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Butternut squash and crispy sage savory tart

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But if you haven’t heard about dating in NYC, I’m not going to regale you with the specific foibles and follies. It’s been covered, I think, and also my parents read this blog. I will say, however, that it is incredibly taxing despite what seems like overwhelmingly good odds. I mean, there are 8 million people in this city, and based on my very precise Algorithm of Eligible Bachelors Dwelling in the Five Boroughs, there must be a solid 10,000 who meet basic criteria.

As it turns out, though, basic criteria is not enough. Because as you can imagine, 10,000 men is a challenge to weed through. And every one I meet, I think “Oh yes, this is one is acceptable. But I bet I could find one who also understands my deep and sustained love for the emo music I listened to in high school.” (See: "The Paradox of Choice" by Barry Schwartz.) (Also, that’s just an example. I definitely don’t listen to emo anymore! Seriously! I don’t!) I, too, am a victim of too much choice, the possibility of someone somehow better existing too tantalizing to pass up, as I found out recently after being rejected by an unemployed man who’s “too busy” for a second date.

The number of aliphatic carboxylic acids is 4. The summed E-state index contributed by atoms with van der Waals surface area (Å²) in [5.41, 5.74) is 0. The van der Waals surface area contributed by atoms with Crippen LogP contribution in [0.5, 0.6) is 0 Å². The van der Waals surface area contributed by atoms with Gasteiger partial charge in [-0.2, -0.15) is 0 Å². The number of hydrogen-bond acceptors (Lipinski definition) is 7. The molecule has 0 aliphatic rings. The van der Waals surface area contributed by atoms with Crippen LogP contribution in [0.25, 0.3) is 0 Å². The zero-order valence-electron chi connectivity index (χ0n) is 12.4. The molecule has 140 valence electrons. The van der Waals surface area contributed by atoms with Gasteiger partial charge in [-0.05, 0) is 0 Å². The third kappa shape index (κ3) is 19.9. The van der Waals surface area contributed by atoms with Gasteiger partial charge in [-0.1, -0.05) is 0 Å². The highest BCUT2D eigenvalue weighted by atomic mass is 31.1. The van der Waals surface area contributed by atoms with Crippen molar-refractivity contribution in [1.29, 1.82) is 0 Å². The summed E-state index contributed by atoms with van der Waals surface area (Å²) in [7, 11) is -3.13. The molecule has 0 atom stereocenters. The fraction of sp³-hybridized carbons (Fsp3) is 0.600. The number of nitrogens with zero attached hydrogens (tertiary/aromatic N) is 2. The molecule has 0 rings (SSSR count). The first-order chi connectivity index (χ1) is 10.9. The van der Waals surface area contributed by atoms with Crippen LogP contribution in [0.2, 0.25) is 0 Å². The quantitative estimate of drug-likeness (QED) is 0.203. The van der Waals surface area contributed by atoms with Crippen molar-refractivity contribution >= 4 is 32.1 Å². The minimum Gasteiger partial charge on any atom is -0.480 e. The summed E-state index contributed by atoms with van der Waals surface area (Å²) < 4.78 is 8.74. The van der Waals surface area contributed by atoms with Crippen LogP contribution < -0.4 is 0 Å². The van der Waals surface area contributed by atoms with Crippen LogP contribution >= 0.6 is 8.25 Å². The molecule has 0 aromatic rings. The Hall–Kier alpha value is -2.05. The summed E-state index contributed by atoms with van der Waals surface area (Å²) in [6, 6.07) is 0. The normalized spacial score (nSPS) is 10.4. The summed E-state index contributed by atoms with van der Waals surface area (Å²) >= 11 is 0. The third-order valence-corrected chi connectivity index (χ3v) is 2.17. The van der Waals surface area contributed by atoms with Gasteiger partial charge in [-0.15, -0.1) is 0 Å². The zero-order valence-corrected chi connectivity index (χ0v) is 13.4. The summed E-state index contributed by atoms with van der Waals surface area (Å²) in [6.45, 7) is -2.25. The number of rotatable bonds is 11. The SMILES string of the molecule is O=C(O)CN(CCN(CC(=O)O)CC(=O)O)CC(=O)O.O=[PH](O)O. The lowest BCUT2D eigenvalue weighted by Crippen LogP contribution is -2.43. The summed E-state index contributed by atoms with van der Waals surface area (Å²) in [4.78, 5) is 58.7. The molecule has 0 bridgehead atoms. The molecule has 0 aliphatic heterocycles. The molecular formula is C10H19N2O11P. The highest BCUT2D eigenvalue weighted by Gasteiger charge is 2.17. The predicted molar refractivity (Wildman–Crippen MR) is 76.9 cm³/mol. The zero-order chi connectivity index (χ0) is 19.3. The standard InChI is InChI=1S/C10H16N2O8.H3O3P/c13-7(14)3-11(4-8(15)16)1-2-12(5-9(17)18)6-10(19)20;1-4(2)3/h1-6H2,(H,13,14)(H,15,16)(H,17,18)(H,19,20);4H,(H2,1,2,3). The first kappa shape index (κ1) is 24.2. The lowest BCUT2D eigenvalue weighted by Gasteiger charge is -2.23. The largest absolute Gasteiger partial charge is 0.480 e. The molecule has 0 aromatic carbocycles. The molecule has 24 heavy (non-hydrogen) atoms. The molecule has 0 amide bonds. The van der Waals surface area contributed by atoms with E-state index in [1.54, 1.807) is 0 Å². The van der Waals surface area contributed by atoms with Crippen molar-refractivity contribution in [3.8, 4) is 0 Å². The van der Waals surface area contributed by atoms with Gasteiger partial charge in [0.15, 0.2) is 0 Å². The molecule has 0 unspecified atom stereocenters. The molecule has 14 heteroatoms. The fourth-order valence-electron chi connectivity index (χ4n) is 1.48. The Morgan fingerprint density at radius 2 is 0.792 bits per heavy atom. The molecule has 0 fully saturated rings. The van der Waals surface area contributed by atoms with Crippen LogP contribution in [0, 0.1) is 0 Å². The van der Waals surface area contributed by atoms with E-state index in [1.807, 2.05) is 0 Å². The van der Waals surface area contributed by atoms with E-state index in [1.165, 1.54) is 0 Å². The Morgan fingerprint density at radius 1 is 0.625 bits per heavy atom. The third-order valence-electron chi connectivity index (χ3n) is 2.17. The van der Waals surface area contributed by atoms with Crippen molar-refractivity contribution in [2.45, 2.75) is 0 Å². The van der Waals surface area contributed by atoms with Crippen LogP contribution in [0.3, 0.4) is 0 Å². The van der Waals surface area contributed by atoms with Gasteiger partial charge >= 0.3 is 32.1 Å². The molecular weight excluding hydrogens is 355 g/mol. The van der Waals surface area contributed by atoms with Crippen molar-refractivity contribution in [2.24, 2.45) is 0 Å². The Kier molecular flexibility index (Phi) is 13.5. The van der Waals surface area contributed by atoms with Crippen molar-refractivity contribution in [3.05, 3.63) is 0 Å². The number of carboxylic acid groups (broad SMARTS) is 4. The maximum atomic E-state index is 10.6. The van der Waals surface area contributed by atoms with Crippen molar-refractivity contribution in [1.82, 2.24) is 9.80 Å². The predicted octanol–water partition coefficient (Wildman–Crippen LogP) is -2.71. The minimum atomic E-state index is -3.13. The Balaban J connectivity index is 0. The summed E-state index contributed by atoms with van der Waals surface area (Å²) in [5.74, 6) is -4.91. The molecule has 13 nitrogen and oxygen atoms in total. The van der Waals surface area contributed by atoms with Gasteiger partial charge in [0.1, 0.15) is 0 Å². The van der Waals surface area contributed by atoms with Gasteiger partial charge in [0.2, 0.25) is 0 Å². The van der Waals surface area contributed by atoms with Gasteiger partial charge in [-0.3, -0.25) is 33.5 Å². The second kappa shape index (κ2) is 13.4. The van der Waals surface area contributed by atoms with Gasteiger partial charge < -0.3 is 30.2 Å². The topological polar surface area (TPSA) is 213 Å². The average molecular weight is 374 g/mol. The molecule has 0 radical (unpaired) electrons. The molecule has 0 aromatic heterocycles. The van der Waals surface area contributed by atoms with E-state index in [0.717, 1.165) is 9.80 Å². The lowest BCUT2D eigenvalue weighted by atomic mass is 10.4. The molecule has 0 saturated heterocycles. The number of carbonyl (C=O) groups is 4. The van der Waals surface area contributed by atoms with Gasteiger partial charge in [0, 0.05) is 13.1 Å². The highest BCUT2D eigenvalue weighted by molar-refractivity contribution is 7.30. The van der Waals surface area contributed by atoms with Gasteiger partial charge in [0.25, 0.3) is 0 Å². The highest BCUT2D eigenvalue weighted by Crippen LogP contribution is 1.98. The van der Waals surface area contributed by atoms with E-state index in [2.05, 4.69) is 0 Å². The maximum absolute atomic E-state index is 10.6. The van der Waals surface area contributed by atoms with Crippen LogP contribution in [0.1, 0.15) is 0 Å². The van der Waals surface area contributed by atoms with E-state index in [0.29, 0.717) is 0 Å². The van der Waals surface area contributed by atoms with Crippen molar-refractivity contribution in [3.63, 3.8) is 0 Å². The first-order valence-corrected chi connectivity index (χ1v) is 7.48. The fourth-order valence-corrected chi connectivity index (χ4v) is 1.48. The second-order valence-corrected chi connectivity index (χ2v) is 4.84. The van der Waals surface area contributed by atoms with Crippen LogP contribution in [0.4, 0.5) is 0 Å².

So, more often than not, I find myself “stuck” with, well, myself.

Living in NYC solo means needing to enjoy dating the only person I can rely on 100 percent of the time. It means I take myself out to dinner, buy myself a nice new outfit, make myself an extravagant meal that, under circumstances involving another person, would be considered downright romantic.

I cannot recommend that kind of meal enough. Dining alone, living alone, traveling alone, is the kind of soul-satisfying, sometimes saddening/maddening, always reflective activity that reminds me that I am enough. That I will never be a lot of things, but I will always be enough things. At the very least, I crack myself up, especially toward the end of the night. I can’t always say that about my dates.

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